But how can this be done? South Africans’ low propensity to save is inevitably part of the problem and it would be of great help if this could be improved. A good start would be for banks to increase the interest rate on households’ deposits and make it more attractive for them to invest directly at a bank instead of in a money-market fund (which is deemed a wholesale deposit). The government has also indicated that it intends encouraging short-term savings by bigger tax concessions, similar to those that currently apply to long-term savings.
The banks obviously also undermined short-term savings by providing products such as access bonds that give people ready access to the equity in their home loans, mortgage bonds and vehicle financing without deposits, and very low or even no interest on savings accounts.
The government, on the other hand, is also undermining the precautionary motive by socialising personal risk (by expanding the social security network). Ironically, this is in contrast with a country such as China, which has a very high personal savings rate as the communist government has privatised personal risk.
A second problem lies in the term structure of bank deposits.
The dilemma is that long-term deposits account for only 20.8 percent of bank deposits, which means banks finance long-term loans such as mortgages by means of short-term deposits and that they could find themselves in a position where they do not have the necessary funds to accommodate depositors who want to withdraw their deposits. In order to limit this risk, Basel III requires banks to hold sufficient high-quality liquid assets to survive a crisis scenario (continuous withdrawals for a period of 30 days).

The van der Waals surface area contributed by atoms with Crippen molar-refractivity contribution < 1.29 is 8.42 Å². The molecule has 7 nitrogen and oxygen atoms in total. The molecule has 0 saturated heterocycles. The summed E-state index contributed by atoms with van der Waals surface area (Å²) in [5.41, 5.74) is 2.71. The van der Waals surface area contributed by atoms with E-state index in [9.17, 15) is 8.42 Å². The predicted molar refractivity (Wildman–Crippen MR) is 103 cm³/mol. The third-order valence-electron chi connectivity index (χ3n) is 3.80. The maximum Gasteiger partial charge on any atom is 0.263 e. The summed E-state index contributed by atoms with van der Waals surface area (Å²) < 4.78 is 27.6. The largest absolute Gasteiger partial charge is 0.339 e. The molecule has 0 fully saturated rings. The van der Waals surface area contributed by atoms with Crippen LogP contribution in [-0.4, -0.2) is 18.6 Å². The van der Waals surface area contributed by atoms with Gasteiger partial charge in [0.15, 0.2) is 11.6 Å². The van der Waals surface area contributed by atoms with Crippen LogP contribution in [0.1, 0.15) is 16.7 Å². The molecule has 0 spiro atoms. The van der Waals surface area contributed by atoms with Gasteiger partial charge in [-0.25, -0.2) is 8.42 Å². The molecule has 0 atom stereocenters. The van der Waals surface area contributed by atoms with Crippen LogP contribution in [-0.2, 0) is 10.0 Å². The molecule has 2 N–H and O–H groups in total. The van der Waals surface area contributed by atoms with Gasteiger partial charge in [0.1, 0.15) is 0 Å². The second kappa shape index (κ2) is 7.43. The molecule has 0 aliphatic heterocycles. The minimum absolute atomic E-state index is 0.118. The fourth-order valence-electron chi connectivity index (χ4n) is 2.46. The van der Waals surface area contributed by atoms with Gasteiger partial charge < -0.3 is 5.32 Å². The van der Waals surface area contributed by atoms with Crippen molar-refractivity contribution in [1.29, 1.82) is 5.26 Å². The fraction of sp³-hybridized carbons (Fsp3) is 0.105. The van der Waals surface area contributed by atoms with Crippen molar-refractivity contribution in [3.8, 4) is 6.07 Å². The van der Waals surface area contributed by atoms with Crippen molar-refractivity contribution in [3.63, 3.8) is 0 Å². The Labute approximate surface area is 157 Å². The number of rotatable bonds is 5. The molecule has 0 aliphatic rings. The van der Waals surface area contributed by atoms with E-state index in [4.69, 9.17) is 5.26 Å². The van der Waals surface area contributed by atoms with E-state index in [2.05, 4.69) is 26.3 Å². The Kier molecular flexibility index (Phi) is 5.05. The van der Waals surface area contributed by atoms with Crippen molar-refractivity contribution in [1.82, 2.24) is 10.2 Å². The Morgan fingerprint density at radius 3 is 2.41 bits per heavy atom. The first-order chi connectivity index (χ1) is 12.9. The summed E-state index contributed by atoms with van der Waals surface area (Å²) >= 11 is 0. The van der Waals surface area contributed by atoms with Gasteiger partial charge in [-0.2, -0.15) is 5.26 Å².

As it is impossible for local banks to suddenly change the composition of their funding in order to comply with this requirement, the Reserve Bank recently announced that it would make available a new liquidity facility, the so-called committed credit facility, as intended in Basel III and similar to steps announced by, for instance, the Australian Reserve Bank.
By means of this facility, participating banks will be able to gain guaranteed access to Reserve Bank financing to offset any deficit in their required liquid assets to a maximum of 40 percent of the cash outflow the bank is experiencing. Banks will pay a fee of up to 40 basis points (0.4 percent) of the agreed facility, whether it is used or not, to encourage them to structure their balance sheets in such a way as to limit their dependence on the new credit facility to a minimum. The assets banks offer as collateral when they want to use the facility must also meet strict criteria.
In essence, the new facility is nothing more than a variation of the central bank’s acknowledged function as “lender of last resort”. The use of this facility would be the first step in addressing a liquidity crisis, but should it prove to be inadequate, I believe the normal central bank’s function of “lender of last resort” would come into effect anyhow.
It is therefore an open question whether this facility is really necessary or whether it will not unnecessarily complicate the banks’ existing access to the Reserve Bank. The increase in banks’ funding costs will have a negative impact on the cost of credit, and the imbalance between short-term funding and long-term loans could result in the tightening of long-term credit.
The “belt and braces” approach currently favoured by regulators will undoubtedly have implications for the cost of doing business, economic growth and employment. The day will come when the pendulum swings back.
Jac Laubscher is the group economist for Sanlam.